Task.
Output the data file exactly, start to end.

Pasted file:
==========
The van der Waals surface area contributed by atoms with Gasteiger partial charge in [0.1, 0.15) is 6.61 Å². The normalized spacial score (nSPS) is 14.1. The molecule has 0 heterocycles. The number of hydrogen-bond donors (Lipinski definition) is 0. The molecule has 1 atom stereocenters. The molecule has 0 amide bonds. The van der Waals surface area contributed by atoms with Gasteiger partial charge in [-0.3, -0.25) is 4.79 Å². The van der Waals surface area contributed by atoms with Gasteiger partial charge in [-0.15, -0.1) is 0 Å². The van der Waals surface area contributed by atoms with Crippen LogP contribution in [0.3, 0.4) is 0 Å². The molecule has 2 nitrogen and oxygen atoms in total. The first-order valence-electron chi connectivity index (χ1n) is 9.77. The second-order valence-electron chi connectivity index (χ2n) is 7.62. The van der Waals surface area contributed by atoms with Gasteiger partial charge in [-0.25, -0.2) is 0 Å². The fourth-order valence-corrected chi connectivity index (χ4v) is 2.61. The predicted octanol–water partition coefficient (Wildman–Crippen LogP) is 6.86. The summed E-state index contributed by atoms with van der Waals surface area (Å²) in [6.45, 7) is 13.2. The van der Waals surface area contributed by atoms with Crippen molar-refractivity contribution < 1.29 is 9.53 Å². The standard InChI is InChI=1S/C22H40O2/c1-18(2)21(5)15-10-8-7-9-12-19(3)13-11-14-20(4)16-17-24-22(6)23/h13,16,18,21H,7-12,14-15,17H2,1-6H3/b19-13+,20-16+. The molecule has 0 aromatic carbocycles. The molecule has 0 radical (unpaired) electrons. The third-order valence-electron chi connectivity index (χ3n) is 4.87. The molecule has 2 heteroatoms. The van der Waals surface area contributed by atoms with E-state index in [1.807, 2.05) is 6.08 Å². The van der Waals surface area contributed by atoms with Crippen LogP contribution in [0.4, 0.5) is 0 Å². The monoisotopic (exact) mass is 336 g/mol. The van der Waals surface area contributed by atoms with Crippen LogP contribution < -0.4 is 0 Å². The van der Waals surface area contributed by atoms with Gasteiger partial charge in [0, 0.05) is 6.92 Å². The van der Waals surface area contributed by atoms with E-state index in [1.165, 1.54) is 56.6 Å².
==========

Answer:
The van der Waals surface area contributed by atoms with Gasteiger partial charge in [0.1, 0.15) is 6.61 Å². The normalized spacial score (nSPS) is 14.1. The molecule has 0 heterocycles. The number of hydrogen-bond donors (Lipinski definition) is 0. The molecule has 1 atom stereocenters. The molecule has 0 amide bonds. The van der Waals surface area contributed by atoms with Gasteiger partial charge in [-0.3, -0.25) is 4.79 Å². The van der Waals surface area contributed by atoms with Gasteiger partial charge in [-0.15, -0.1) is 0 Å². The van der Waals surface area contributed by atoms with Crippen LogP contribution in [0.3, 0.4) is 0 Å². The molecule has 2 nitrogen and oxygen atoms in total. The first-order valence-electron chi connectivity index (χ1n) is 9.77. The second-order valence-electron chi connectivity index (χ2n) is 7.62. The van der Waals surface area contributed by atoms with Gasteiger partial charge in [-0.25, -0.2) is 0 Å². The fourth-order valence-corrected chi connectivity index (χ4v) is 2.61. The predicted octanol–water partition coefficient (Wildman–Crippen LogP) is 6.86. The summed E-state index contributed by atoms with van der Waals surface area (Å²) in [6.45, 7) is 13.2. The van der Waals surface area contributed by atoms with Crippen molar-refractivity contribution < 1.29 is 9.53 Å². The standard InChI is InChI=1S/C22H40O2/c1-18(2)21(5)15-10-8-7-9-12-19(3)13-11-14-20(4)16-17-24-22(6)23/h13,16,18,21H,7-12,14-15,17H2,1-6H3/b19-13+,20-16+. The molecule has 0 aromatic carbocycles. The molecule has 0 radical (unpaired) electrons. The third-order valence-electron chi connectivity index (χ3n) is 4.87. The molecule has 2 heteroatoms. The van der Waals surface area contributed by atoms with E-state index in [1.807, 2.05) is 6.08 Å². The van der Waals surface area contributed by atoms with Crippen LogP contribution in [0.4, 0.5) is 0 Å². The monoisotopic (exact) mass is 336 g/mol. The van der Waals surface area contributed by atoms with Crippen LogP contribution < -0.4 is 0 Å². The van der Waals surface area contributed by atoms with Gasteiger partial charge in [0, 0.05) is 6.92 Å². The van der Waals surface area contributed by atoms with E-state index in [1.165, 1.54) is 56.6 Å².